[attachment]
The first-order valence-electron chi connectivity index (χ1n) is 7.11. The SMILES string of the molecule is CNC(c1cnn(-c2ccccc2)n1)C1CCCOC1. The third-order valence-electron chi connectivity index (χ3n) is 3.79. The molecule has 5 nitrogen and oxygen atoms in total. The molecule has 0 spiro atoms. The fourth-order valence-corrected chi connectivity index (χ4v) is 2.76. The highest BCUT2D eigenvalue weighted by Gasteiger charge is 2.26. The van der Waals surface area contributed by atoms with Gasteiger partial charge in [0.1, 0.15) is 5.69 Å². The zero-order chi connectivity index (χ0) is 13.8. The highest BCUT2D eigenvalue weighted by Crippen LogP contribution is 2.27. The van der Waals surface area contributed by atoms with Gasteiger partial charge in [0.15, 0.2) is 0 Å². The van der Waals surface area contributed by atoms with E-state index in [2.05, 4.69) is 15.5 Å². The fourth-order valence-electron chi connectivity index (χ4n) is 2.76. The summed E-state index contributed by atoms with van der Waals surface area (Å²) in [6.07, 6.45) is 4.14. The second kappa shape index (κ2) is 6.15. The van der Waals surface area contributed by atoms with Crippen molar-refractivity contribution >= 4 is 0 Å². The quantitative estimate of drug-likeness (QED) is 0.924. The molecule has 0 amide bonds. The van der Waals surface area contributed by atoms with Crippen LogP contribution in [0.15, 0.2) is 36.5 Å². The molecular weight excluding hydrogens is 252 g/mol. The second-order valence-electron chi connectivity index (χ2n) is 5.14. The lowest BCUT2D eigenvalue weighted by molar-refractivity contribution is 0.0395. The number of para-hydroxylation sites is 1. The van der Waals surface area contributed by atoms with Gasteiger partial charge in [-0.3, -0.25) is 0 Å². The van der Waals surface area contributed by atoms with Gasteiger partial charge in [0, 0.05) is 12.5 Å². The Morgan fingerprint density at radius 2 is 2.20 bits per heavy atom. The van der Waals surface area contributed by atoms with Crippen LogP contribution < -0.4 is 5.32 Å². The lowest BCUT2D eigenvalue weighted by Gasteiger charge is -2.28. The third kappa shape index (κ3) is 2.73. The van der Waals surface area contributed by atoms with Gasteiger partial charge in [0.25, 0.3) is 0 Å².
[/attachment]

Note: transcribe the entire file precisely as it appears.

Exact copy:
The first-order valence-electron chi connectivity index (χ1n) is 7.11. The SMILES string of the molecule is CNC(c1cnn(-c2ccccc2)n1)C1CCCOC1. The third-order valence-electron chi connectivity index (χ3n) is 3.79. The molecule has 5 nitrogen and oxygen atoms in total. The molecule has 0 spiro atoms. The fourth-order valence-corrected chi connectivity index (χ4v) is 2.76. The highest BCUT2D eigenvalue weighted by Gasteiger charge is 2.26. The van der Waals surface area contributed by atoms with Gasteiger partial charge in [0.1, 0.15) is 5.69 Å². The zero-order chi connectivity index (χ0) is 13.8. The highest BCUT2D eigenvalue weighted by Crippen LogP contribution is 2.27. The van der Waals surface area contributed by atoms with Gasteiger partial charge in [0.15, 0.2) is 0 Å². The van der Waals surface area contributed by atoms with E-state index in [2.05, 4.69) is 15.5 Å². The fourth-order valence-electron chi connectivity index (χ4n) is 2.76. The summed E-state index contributed by atoms with van der Waals surface area (Å²) in [6.07, 6.45) is 4.14. The second kappa shape index (κ2) is 6.15. The van der Waals surface area contributed by atoms with Crippen molar-refractivity contribution >= 4 is 0 Å². The quantitative estimate of drug-likeness (QED) is 0.924. The molecule has 0 amide bonds. The van der Waals surface area contributed by atoms with Crippen LogP contribution in [0.15, 0.2) is 36.5 Å². The molecular weight excluding hydrogens is 252 g/mol. The second-order valence-electron chi connectivity index (χ2n) is 5.14. The lowest BCUT2D eigenvalue weighted by molar-refractivity contribution is 0.0395. The number of para-hydroxylation sites is 1. The van der Waals surface area contributed by atoms with Gasteiger partial charge in [-0.3, -0.25) is 0 Å². The van der Waals surface area contributed by atoms with Gasteiger partial charge in [0, 0.05) is 12.5 Å². The Morgan fingerprint density at radius 2 is 2.20 bits per heavy atom. The van der Waals surface area contributed by atoms with Crippen LogP contribution < -0.4 is 5.32 Å². The lowest BCUT2D eigenvalue weighted by Gasteiger charge is -2.28. The third kappa shape index (κ3) is 2.73. The van der Waals surface area contributed by atoms with Gasteiger partial charge in [0.25, 0.3) is 0 Å².